I guess I was sitting around frustrated like everybody else, looking at my phone too much. Then on the day I got laid off I called Nate, my old partner from Home Alone. I was like, Hey, let’s do another gallery. I looked to him for advice, but I’m the person who ultimately made the decision.
I was looking in Chinatown and the Lower East Side, which has a really great gallery scene, but didn’t really fall in love with anything. I thought foot traffic would be great, but other than that there was really no incentive to be down there, and then I found this space. I don’t think there was ever a discussion — I was like, alright, let’s fucking do it. And the amazing thing is that being on St. Marks is actually dictating the type of art to show.
What’s special about being on St. Marks?
It’s like being on an island. There’s no outside influence and I’m not comparing myself to anybody. I see a need for something like this for younger people, because they are so hungry to do anything. I see young kids in here who don’t know each other, becoming friends talking about, Hey, I’m a photographer, Hey, I make videos, and they’re showing each other their art. And it’s kind of cool to be able to have a place to nurture that. It’s weird because when I was growing up there were galleries that had those communities, but I feel like the price of rent has really driven everything into a more business-oriented model and it affects the thing from the top to the bottom. I see it in other cities, galleries that are willing to take chances, but I don’t see it so much in New York City. Everybody’s playing it very safe and following trends.
What does that mean for how you plan to run the gallery?
It’s like that expression “drive it like you stole it.” It’s all about having fun. I think of the gallery like making a mixtape, like, you gotta listen to one song, figure out what the next song should be, and how it works in the rotation. And hopefully you have a big knowledge of music.
How have you picked the artists you’ve shown so far?
It’s been like building a weird skateboard team or sports team. I want the guys who turn a basketball game into a dodgeball game. Like, when one of my artists walk into a room, I want people to be nervous. So my plan was for the first year not to work with any established artists that are already showing in the art world or have galleries, which is harder than you’d think, to find these artists who are kind of on the fringe.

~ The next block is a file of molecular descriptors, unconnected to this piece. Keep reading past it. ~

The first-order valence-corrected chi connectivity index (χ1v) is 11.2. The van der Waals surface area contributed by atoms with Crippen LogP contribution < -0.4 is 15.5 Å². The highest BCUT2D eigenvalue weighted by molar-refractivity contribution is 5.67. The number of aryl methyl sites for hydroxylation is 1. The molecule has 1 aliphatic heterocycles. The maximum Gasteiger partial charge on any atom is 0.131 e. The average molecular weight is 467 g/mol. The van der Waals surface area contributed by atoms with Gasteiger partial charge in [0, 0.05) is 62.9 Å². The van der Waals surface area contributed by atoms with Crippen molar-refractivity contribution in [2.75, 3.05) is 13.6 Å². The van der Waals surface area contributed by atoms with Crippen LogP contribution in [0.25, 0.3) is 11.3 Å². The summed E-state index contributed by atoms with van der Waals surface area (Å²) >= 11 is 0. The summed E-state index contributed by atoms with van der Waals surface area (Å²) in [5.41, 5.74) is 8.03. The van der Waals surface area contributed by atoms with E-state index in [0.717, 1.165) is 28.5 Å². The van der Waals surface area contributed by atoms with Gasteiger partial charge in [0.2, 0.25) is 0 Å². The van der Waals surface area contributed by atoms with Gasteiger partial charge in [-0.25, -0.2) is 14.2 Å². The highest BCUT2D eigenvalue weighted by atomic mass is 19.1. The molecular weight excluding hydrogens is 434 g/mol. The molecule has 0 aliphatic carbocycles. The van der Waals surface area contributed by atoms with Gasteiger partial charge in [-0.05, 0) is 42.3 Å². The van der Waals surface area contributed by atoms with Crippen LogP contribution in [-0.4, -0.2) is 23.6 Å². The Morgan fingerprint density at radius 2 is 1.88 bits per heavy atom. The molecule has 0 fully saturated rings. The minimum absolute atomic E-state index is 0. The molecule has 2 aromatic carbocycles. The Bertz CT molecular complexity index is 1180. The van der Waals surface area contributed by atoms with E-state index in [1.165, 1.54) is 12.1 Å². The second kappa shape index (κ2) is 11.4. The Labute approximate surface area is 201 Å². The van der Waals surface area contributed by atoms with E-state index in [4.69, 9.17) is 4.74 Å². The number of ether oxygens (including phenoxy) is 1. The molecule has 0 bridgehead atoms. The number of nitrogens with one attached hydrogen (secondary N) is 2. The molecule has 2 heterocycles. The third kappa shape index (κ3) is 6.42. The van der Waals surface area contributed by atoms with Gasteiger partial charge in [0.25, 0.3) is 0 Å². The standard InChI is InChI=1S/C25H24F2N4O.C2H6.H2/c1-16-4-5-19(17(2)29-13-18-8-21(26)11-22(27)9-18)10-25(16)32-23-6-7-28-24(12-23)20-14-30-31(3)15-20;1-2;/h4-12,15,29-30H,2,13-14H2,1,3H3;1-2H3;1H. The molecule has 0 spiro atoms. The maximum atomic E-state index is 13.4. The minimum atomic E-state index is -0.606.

What about the current show? I saw that Weirdo Dave keeps coming in and changing things up. It seems a bit unorthodox.
Dave makes this zine called Fuck This Life, so Weirdo Dave and Fuck This Life are kind of interchangeable. He finds all these images out in the world and he cuts them all out with an X-Acto knife. I don’t think he even uses a ruler. He just kind of lays it out. I know the discipline that goes into his art, and it’s not easy. When I refer to sports teams, he’s like my star batter. This was a no-brainer show for me.
How has it been organizing shows during a pandemic?
Logistically, it’s been a fucking nightmare. But the good thing about art galleries is that they’re never that crowded. It’s not like I’m showing the Mona Lisa. So it’s manageable. We do have people make appointments, and that actually helps a lot, but if one or two people walked in from the street we wouldn’t turn them away.
Are you looking forward to spring?
I think next spring and next summer is going to be really exciting, and to already be on the ground running when things pop off is going to be fantastic. All this is kind of like a rehearsal or something.